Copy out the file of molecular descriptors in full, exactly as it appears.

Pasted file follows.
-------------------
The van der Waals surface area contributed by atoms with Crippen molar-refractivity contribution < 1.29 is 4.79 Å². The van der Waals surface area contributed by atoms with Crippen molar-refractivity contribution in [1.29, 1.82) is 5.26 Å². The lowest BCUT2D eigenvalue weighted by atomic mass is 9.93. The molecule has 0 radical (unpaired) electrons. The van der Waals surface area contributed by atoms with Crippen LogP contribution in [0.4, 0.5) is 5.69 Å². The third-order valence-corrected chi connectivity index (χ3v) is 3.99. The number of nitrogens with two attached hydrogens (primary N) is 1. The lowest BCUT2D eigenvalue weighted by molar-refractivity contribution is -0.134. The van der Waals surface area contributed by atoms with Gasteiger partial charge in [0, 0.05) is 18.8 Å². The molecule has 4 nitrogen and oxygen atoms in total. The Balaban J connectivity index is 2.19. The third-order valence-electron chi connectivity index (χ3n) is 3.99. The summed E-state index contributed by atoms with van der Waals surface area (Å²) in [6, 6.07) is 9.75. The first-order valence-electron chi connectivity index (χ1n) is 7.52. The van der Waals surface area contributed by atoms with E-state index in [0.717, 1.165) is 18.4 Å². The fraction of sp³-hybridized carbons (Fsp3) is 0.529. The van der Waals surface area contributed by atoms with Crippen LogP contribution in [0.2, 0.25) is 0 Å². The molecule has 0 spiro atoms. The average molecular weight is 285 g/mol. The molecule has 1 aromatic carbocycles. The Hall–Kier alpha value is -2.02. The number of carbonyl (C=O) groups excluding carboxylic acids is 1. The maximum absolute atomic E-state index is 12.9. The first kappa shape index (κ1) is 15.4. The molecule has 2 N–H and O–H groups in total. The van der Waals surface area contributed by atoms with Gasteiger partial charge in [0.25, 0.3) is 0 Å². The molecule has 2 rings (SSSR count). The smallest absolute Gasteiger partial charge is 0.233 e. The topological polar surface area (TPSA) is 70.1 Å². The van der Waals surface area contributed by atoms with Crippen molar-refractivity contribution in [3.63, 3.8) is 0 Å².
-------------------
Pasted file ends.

The van der Waals surface area contributed by atoms with Crippen molar-refractivity contribution < 1.29 is 4.79 Å². The van der Waals surface area contributed by atoms with Crippen molar-refractivity contribution in [1.29, 1.82) is 5.26 Å². The lowest BCUT2D eigenvalue weighted by atomic mass is 9.93. The molecule has 0 radical (unpaired) electrons. The van der Waals surface area contributed by atoms with Crippen LogP contribution in [0.4, 0.5) is 5.69 Å². The third-order valence-corrected chi connectivity index (χ3v) is 3.99. The number of nitrogens with two attached hydrogens (primary N) is 1. The lowest BCUT2D eigenvalue weighted by molar-refractivity contribution is -0.134. The van der Waals surface area contributed by atoms with Gasteiger partial charge in [0, 0.05) is 18.8 Å². The molecule has 4 nitrogen and oxygen atoms in total. The Balaban J connectivity index is 2.19. The third-order valence-electron chi connectivity index (χ3n) is 3.99. The summed E-state index contributed by atoms with van der Waals surface area (Å²) in [6, 6.07) is 9.75. The first-order valence-electron chi connectivity index (χ1n) is 7.52. The van der Waals surface area contributed by atoms with E-state index in [0.717, 1.165) is 18.4 Å². The fraction of sp³-hybridized carbons (Fsp3) is 0.529. The van der Waals surface area contributed by atoms with Crippen LogP contribution in [0.2, 0.25) is 0 Å². The molecule has 0 spiro atoms. The average molecular weight is 285 g/mol. The molecule has 1 aromatic carbocycles. The Hall–Kier alpha value is -2.02. The number of carbonyl (C=O) groups excluding carboxylic acids is 1. The maximum absolute atomic E-state index is 12.9. The first kappa shape index (κ1) is 15.4. The molecule has 2 N–H and O–H groups in total. The van der Waals surface area contributed by atoms with Gasteiger partial charge in [0.25, 0.3) is 0 Å². The molecule has 2 rings (SSSR count). The smallest absolute Gasteiger partial charge is 0.233 e. The topological polar surface area (TPSA) is 70.1 Å². The van der Waals surface area contributed by atoms with Crippen molar-refractivity contribution in [3.63, 3.8) is 0 Å².